Increased disease activity in eNOS-deficient mice in experimental colitis

M. Sasaki, S. Bharwani, P. Jordan, J. W. Elrod, M. B. Grisham, T. H. Jackson, D. J. Lefer, J. Steven Alexander

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54 Citations (Scopus)


Oral dextran sodium sulfate (DSS, 3%) produces experimental colitis with many features of human inflammatory bowel disease (IBD), (leukocyte extravasation, cachexia, and histopathology). Previous studies suggest that the inducible nitric oxide synthase (iNOS) in blood cells or in the endothelium contribute to this injury. However, until now no study has been performed to directly evaluate the role of endothelial nitric oxide synthase (eNOS) in IBD. We compared disease activity in wild-type (eNOS+/+) and eNOS-deficient (eNOS-/-) mice in the DSS model of colitis. Administration of DSS induced weight loss, stool blood, and overt histopathology in both mouse strains. Disease activity was dramatically increased in eNOS-/- mice compared to wild types. Histologically, eNOS-deficient mice had greater leukocyte infiltration, gut injury, and expressed higher levels of the mucosal addressin, MAdCAM-1. These results demonstrate that eNOS plays an important role in limiting injury to the intestine during experimental colitis and altered eNOS content and/or activity may contribute to human IBD.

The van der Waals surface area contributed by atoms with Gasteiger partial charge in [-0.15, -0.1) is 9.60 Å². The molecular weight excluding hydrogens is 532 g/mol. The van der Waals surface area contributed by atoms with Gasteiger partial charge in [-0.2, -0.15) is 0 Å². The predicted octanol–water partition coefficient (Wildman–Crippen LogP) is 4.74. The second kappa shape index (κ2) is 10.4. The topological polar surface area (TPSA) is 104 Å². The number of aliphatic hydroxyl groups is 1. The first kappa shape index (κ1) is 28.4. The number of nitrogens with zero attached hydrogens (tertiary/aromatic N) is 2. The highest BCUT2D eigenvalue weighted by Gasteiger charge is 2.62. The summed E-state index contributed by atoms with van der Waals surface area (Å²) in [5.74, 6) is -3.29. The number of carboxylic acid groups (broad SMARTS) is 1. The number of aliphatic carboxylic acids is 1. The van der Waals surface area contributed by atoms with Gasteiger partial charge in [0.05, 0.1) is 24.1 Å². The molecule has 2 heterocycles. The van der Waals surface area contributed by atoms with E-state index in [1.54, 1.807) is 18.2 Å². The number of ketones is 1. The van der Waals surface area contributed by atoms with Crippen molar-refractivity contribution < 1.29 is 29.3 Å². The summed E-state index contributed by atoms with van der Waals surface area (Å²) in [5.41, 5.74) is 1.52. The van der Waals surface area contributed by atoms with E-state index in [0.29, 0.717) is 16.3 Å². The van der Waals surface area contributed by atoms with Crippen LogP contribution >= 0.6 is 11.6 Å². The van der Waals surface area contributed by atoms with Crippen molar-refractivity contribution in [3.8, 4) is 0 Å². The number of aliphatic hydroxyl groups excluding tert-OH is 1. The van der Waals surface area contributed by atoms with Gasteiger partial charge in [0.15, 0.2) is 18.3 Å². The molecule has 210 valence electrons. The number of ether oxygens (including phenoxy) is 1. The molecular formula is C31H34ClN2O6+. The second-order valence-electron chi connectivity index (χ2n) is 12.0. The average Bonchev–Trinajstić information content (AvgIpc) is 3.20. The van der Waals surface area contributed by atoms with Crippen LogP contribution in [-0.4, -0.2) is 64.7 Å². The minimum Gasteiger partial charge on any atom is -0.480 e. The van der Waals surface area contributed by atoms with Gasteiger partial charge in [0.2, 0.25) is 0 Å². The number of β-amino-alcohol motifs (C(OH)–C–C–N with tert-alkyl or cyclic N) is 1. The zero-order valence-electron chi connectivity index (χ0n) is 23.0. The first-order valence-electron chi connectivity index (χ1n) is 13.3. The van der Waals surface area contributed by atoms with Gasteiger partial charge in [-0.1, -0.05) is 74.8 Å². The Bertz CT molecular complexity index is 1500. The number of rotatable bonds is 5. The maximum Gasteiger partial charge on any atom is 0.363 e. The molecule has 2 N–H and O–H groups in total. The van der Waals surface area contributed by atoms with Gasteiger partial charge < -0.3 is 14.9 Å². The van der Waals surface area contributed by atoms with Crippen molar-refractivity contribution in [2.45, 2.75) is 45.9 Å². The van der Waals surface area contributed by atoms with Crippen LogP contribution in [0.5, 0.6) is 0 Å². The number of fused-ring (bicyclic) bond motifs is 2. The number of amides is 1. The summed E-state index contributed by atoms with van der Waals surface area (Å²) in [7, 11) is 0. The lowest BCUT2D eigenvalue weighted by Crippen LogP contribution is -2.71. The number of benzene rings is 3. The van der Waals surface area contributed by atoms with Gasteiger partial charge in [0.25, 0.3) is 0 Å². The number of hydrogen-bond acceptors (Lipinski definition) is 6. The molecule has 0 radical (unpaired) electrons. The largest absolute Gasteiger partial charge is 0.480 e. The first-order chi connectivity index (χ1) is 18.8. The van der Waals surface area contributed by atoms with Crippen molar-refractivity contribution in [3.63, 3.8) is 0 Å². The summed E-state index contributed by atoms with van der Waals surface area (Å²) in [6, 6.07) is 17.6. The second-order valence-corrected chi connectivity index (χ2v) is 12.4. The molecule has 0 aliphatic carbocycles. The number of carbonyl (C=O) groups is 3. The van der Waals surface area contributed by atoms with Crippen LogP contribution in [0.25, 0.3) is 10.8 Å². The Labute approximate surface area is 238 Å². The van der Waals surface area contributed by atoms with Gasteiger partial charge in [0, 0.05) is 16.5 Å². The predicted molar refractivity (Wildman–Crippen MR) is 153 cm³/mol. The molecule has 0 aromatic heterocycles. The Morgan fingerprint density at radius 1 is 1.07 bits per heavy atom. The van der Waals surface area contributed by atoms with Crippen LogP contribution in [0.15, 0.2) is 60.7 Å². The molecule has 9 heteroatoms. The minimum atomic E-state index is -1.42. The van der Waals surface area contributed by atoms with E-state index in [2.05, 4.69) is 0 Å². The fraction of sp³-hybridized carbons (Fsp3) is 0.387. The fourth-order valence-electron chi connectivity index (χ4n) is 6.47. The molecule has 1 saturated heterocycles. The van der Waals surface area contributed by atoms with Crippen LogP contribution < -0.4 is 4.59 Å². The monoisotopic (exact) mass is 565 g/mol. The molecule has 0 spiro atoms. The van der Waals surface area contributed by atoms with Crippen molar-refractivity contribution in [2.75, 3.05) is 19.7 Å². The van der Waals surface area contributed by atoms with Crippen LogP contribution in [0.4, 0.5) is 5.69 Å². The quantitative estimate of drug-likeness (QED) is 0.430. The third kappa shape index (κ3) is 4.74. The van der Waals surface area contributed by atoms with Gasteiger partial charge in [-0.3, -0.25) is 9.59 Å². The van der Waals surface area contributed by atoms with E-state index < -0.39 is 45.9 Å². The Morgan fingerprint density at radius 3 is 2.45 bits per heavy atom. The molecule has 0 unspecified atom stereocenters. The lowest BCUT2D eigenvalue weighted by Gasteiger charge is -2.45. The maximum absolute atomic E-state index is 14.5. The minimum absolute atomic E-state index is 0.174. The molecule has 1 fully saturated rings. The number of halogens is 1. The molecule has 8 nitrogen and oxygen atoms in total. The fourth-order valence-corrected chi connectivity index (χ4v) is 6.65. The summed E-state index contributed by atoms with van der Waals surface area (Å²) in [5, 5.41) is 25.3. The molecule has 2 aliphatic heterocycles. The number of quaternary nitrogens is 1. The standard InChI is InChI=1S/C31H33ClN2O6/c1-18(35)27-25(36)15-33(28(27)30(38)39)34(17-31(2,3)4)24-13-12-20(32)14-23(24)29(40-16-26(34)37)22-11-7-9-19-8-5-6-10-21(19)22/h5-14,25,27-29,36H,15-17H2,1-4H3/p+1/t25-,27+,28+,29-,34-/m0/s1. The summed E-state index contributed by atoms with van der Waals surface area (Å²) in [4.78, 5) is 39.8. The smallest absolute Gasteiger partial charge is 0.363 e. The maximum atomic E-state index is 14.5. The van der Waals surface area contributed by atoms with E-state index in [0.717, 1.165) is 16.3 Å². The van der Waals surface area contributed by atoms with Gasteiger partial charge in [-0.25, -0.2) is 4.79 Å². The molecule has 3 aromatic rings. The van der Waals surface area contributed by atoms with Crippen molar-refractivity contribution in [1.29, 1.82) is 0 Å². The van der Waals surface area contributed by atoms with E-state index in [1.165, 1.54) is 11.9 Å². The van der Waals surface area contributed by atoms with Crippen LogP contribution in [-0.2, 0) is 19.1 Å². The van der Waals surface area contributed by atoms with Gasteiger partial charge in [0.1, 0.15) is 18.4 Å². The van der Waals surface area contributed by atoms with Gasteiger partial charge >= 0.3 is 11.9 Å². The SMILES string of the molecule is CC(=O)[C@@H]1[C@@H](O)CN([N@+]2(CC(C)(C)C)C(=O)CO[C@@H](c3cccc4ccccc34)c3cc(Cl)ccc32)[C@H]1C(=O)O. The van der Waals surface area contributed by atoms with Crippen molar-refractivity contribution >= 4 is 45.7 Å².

Original languageEnglish
Pages (from-to)1679-1687
Number of pages9
JournalFree Radical Biology and Medicine
Issue number12
Publication statusPublished - Dec 15 2003
Externally publishedYes


  • Free radicals
  • Inflammatory bowel disease
  • Nitric oxide
  • eNOS

ASJC Scopus subject areas

  • Biochemistry
  • Physiology (medical)


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